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Words: Lily Crooke

You never realised just how many shades of grey there are

until moving here.

To name a few:

the grim coppery glow of lamplit skies,

cavernous shadows of slick pools of rain,

soot-stained pigeons,

the soft fuzzy grey of mould on sliced bread,

grimy frost-covered rooftops.

You had never felt the piercing and hushed grey of motorway noise.

Or the downpour of faces,

eyes turned downwards

to the cold sea of tarmac,

the gaping mouths of bits of gum.

A closed-in leaden sky – heavy as if waiting.

Recently, I’ve been trying to recolour my life,

the mundane and the dull frustrations

of day to day to day to day.

Maybe the grey began out here, with the sky and the street and the buildings, and made its

way inside. It has been trodden into me. Like the damp I tread into my home when I come in

heavy with rain.

But sometimes I think it could have been here all along. Hidden, waiting dormant beneath

whitewashed walls. The stains emerging after a day of especially heavy showers. They

blossom – forbidding and dense like storm clouds. Yet the damp spreads so gradually that

you can’t tell how much it has grown until the greyness is so swollen that it covers every

blank patch of wall.

I need a volta. A dramatic turn. But what can be done to induce a sudden change of

perspective? Maybe I need fanfare or a dawning sun, or a miracle so huge that it cannot be

ignored. Or maybe a tiny one will do. A cup of tea and a restful evening. Quietly sip the hot

swirling grey liquid and fall back in love with the colour, the first step to falling back in love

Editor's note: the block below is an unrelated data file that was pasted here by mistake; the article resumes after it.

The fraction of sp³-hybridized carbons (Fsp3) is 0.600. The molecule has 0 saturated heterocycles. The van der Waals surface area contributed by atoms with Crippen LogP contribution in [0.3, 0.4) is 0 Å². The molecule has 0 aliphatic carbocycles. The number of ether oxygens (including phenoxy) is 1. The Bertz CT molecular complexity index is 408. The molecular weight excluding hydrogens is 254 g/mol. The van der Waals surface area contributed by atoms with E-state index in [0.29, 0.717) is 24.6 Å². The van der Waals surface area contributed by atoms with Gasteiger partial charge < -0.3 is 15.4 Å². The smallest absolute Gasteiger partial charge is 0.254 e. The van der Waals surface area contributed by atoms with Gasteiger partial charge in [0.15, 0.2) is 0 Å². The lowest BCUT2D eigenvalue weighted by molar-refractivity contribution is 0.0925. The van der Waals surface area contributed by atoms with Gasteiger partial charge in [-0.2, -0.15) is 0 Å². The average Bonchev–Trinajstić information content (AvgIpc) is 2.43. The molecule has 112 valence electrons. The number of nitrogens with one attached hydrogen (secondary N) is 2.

with the city. Although admittedly it helps, colour can be found without the sparking,

rekindling power of a fresh start or a shift in season.

How easy to find vividness in the

tangerine carnations

their rosy faces gossamer thin

content, basking in the weak spring sun

more than enough after such a long winter,

dark wine-red jam spread on toast,

Admiral blue book covers

filled with writing that you skim over

fingers brushing the spine, the creamy layers of paper,

fossilised coffee stains on tables,

blood on scratched knuckles and violet blossoming bruises

proving that you’re alive.

But there is brilliance also

in grey,

as in the silver of the clouds

sun below the horizon

like an eye frozen mid-blink

minds eye expanding and exploding

into a wide open, endless, continuous flint blue;

I think that blue eyes are more beautiful

when the shadow cast by the brightness of morning

re-colours them ashen;

there is intensity also in the faded bloodlessness

of photos made pale by sunlight

and in the clay of the earth,

sticking to fingers – the imprints that tell of our time here –

and in ashes – scattered.


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